New Latino Speaker could change things
California experiences a rare moment once in a while when it appears momentum will tilt toward the middle, pushing real and meaningful legislative efforts that put voters and constituency first. Then the bottom falls out and it’s right back to business as usual.
Such could be the case in the swearing in of Assemblyman John A. Perez as the 68th Speaker of the Assembly.
All eyes were on the first openly gay, Latino, Southern California Democrat, as he told the legislature, governor, other statewide elected officials and the many special invited guests about his vision as Assembly Speaker. It included: putting people back to work; creating a bi-partisan environment by appointing two Republicans to lead Assembly committees; fixing the economy; no more texting during floor votes; and, changing the constitutional budget requirement from two-thirds vote to a simple majority.
The Latino Community Wants Accountability in 2010
The promise of change that energized voting and participation in 2008 is bringing hundreds of Latino community leaders to Washington today as NCLR launches new ads on immigration.
March 3, 2010 |
Today, nearly 350 Latino leaders from 30 states are gathering in Washington as part of the 2010 National Council of La Raza (NCLR) National Latino Advocacy Days. They will visit their congressional representatives to call for action on national priorities of critical importance to the Latino community. In addition to health care, at the top of that list are jobs and immigration reform, two issues that directly affect the stability of Latino communities and will undoubtedly influence turnout and enthusiasm in the 2010 elections.
National Campaign seeks to return attention in U.S. Congress back to Immigration Reform
Roughly 100,000 people are planned to rally in Washington, D.C. in March
By Ingrid Marie Rivera, La Prensa Correspondent
LORAIN: Latino and other leaders are uniting around the nation to turn the attention in U.S. Congress back to immigration reform after they say President Barack Obama has failed to address the issue in his first year in office as he had promised.
No chance of immigration reform this year
Every poll shows there are few things California’s burgeoning Latino community wants more from government this year than immigration reform that includes a path to citizenship for persons now in this country illegally, also known as amnesty.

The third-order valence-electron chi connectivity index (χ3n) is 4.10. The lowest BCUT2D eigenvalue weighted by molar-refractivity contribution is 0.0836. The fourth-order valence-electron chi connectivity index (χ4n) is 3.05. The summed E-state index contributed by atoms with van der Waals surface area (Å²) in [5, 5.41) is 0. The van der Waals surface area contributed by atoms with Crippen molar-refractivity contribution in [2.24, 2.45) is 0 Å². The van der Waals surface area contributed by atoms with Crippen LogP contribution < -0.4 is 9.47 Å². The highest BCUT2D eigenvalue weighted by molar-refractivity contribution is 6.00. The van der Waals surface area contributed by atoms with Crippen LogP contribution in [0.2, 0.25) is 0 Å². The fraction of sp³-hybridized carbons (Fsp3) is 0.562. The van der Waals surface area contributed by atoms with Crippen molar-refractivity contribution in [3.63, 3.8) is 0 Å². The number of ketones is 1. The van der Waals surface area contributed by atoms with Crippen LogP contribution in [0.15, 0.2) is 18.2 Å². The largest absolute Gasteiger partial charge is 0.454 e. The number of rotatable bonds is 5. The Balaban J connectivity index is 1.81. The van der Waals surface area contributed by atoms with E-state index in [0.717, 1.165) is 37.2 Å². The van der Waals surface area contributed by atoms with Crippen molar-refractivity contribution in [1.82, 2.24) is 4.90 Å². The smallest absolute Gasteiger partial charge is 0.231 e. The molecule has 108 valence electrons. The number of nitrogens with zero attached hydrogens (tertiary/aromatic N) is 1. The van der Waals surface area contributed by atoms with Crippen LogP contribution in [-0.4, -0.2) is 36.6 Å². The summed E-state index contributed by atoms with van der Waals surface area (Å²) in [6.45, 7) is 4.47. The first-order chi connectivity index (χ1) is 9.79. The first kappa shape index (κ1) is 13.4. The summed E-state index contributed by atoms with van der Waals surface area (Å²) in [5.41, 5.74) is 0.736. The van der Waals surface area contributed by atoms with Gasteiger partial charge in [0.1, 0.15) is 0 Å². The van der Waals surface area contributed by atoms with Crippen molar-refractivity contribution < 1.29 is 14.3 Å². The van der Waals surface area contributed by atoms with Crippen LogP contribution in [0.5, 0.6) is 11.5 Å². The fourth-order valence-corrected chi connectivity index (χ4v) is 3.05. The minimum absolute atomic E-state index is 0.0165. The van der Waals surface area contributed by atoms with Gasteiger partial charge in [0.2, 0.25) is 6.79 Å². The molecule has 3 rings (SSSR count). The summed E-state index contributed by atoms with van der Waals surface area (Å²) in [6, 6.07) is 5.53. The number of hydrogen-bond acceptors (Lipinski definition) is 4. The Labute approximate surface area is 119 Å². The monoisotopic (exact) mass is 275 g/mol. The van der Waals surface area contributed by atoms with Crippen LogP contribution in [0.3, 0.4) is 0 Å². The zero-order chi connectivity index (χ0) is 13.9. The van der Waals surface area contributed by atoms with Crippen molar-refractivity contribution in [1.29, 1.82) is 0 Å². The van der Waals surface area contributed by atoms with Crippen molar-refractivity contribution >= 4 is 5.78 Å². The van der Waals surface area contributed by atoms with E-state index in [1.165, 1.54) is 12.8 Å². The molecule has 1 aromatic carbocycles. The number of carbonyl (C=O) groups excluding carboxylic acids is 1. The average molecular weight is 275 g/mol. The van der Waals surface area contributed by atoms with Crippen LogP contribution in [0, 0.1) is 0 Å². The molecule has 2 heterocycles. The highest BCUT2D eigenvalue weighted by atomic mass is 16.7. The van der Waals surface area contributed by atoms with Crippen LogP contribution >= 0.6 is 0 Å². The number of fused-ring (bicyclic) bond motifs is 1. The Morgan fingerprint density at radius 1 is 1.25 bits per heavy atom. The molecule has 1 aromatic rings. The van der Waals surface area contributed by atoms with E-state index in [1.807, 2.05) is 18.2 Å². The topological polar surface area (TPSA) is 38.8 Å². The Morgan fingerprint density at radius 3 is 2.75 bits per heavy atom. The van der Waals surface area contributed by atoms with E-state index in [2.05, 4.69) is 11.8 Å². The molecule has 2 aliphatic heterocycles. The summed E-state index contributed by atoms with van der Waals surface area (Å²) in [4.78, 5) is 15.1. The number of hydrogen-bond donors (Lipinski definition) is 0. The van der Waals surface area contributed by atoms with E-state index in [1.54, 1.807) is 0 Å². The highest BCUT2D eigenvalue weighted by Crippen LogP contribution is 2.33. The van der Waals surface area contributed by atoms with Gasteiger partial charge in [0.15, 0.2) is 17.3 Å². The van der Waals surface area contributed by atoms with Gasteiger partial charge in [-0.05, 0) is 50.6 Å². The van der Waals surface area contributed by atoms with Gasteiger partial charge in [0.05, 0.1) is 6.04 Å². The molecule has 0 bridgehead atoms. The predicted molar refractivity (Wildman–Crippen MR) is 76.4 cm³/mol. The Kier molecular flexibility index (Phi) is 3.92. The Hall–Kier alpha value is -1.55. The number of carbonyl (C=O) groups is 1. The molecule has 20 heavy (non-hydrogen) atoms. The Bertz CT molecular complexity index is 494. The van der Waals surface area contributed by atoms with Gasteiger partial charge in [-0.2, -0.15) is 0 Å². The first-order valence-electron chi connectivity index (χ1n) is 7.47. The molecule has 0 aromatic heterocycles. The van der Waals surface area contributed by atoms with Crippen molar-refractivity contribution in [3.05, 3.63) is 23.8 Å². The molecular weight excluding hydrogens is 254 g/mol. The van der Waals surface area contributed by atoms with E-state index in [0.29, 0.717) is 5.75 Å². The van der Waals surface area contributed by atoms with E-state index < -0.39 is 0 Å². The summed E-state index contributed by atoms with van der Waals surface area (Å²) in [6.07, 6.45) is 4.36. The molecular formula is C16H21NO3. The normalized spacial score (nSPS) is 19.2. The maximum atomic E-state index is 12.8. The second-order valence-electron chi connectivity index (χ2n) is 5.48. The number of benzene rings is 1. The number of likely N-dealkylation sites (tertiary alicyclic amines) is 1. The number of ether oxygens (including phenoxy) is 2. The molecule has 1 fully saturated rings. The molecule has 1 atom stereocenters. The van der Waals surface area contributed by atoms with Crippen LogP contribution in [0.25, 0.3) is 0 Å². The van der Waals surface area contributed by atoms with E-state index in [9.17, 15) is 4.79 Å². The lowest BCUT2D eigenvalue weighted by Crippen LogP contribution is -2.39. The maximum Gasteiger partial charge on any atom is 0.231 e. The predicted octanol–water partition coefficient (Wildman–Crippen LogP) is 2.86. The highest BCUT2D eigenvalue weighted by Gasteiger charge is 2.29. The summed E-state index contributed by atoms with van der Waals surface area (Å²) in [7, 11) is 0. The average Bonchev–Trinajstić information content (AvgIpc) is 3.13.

But despite happy talk from President Obama and some other leading Democrats, chances of this happening are very slim.
For Democrats who now possess large but shaky majorities in both the U.S. Senate and House are not nearly as united on this cause as they are on health care — and their brand of unity on that cause has produced nothing close to what Obama promised as a candidate in 2008. There is no publicly run health insurance option on the table. The proposed requirement that all citizens must have health insurance has all but disappeared, and more.
Chavez-Thompson leads in Democratic race for lieutenant governor
AUSTIN Former labor leader Linda Chavez-Thompson, buoyed by support from labor and Hispanic groups, was well ahead of her two opponents Tuesday in the Democratic primary for lieutenant governor.
Chavez-Thompson of San Antonio was close to the 50 percent-plus-one-vote total she would need to avoid a runoff, but former Travis County District Attorney Ronnie Earle was still hopeful of a strong second place finish to force a runoff.
AZ may criminalize presence of illegal immigrants
By JACQUES BILLEAUD (AP) – 16 hours ago
PHOENIX — Over the past several years, immigration hard-liners at the Arizona Legislature persuaded their colleagues to criminalize the presence of illegal border-crossers in the state and ban soft immigration policies in police agencies — only to be thwarted by vetoes from a Democratic governor.
This year, their prospects have improved. A proposal to draw local police deeper into the fight against illegal immigration has momentum, and even opponents expect the new Republican governor to sign off on the changes.
California’s GOP Divided on Immigration
The two Republicans facing off in California’s gubernatorial primary have begun to express distinct views on an issue that has long been used by GOP candidates to mobilize their base: illegal immigration.
Steve Poizner, the current state insurance commissioner, and Meg Whitman, businesswoman and former president of eBay, both multimillionaires from their success in the corporate world, will be competing for the Republican nomination.
That part of the contest will be resolved in the June primary. The gubernatorial election is in November.
Poizner, who is trailing in the polls after months of an intensive media campaign by Whitman, has been using the subject of the border and “illegals” in recent speeches to appeal to Republican activists across the state.
Schwarzenegger calls for immigration reform, but Feds ill equipped
Appearing on Fox News with Greta Van Susteren (Feb. 23), Governor Schwarzenegger briefly emphasized the need for immigration reform in light of California’s economic woes. “We’ve got to go and make a decision so that people can come to this country legitimately, rather than having quotas there, because we need the farm workers,” said Gov. Schwarzenegger. “We need the construction workers. We need to have people do certain jobs that maybe that we cannot fill otherwise,” he said.